Learn limits for sodium: When purchasing packaged food items, Castle says it’s important to know how to interpret the Nutrition Facts Panel to make sure sodium levels are low—especially since there is no standard for sodium Daily Values (DV) for children under four years. According to Castle, “Since the DV is based on a 2,000 calorie adult diet, infant and toddler foods that provide two or three percent or less DV per serving is a more appropriate (low) level of sodium for a toddler.” She also says that some foods designed for infants and toddlers may not list the sodium content, while common “kid” foods like macaroni and cheese, will. Swinney also recommends no more than 300 milligrams per serving for a meal and 150 milligrams per serving for a snack. She also says that while there’s no need to worry about sodium when serving fresh, homemade food, it’s wise to watch how much you add.
Offer smart snacks. According to Swinney, “Fresh and unsweetened fruits and vegetables, yogurt and boiled eggs make the easiest and healthiest snacks for little ones.” She also recommends adding your own soft fruit (pureed or chopped, depending on your child’s age) to plain Greek yogurt. Swinney also says that although small fruit cups packed in their own juice are convenient, so is a banana, grapes cut in half, and mandarin orange sections. She also recommends steaming chopped vegetables ahead of time to have on hand to pair with items like hummus or a yogurt dip for easy toddler-friendly snacks.
Blend and serve. “There’s no need to drag the food processor out when wanting to share your own dinner with baby. Simply take your portion out and season separately and then use an immersion blender or fork-mash to get to the right consistency for baby, right in the pan.”
Don’t forget iron and zinc: According to Castle, it’s essential to help babies six months and older get good food sources of iron, a mineral that’s critical for brain development and that babies six months and older need more of, and zinc, a mineral involved in many normal body functions and essential for normal growth. Castle suggests that parents slow cook lean beef or skinless, dark meat chicken or turkey (legs or thighs) with 1/2 to 3/4 cup of water or low sodium broth and puree in a blender, offering it as a stand-alone pureed entrée or using one tablespoon of pureed meat with jarred pureed fruit or veggies.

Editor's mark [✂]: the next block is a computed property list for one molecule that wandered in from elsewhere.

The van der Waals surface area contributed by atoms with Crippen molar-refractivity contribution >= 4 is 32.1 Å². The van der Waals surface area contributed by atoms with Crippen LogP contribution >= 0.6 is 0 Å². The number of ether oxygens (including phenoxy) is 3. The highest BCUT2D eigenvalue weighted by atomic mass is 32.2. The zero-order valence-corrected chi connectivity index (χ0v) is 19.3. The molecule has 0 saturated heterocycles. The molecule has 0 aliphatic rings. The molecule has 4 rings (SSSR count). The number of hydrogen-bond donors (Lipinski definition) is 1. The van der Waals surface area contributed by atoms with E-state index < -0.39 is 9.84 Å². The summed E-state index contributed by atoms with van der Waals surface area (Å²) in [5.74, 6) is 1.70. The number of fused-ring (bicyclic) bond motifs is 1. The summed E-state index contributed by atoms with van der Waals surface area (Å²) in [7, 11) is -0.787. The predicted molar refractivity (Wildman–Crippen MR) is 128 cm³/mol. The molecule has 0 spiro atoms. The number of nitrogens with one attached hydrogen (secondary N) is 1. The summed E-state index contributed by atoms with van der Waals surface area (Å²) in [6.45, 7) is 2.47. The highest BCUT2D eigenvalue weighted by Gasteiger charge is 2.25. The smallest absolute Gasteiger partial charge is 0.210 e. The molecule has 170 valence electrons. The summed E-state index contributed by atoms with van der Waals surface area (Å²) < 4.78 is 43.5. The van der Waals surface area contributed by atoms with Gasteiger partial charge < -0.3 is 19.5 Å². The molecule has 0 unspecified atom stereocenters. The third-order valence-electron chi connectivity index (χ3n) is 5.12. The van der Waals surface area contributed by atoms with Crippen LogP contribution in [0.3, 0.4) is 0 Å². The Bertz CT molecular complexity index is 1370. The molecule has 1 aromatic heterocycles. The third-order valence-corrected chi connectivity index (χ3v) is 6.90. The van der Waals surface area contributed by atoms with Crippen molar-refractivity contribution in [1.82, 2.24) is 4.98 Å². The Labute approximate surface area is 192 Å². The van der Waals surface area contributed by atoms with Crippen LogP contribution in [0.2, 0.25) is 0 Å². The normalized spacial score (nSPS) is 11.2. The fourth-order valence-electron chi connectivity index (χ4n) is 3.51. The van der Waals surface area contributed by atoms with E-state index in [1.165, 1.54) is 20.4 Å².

Click here to learn how to transition your baby from pureed to solid foods, and click here for new nutrition guidelines for 2- to 12-year-olds.
How do you limit sugar and sodium in your child’s meals?
According to CSPI, letters to the five candy companies were also signed by prominent organizations including the American Heart Association, the Campaign for a Commercial Free Childhood, The Yale Rudd Center, Prevention Institute, MomsRising.org as well as other physicians and public health experts.
On the plus side, CSPI reports that three of the nation’s largest candy companies—Hershey, Mars, and Nestle—already belong to the CFBAI, a voluntary self-regulation program founded in 2006 and administered by the Council of Better Business Bureaus (BBB).
As described on the BBB website, the CFBAI “is designed to shift the mix of foods advertised to children under 12 to encourage healthier dietary choices and healthy lifestyles.” Currently, the three biggest candy companies in the United States—The Hershey Company, Mars, Incorporated, and Nestle USA—currently participate in the initiative. More than a dozen companies including The Coca-Cola Company and Burger King Corporation have also signed on.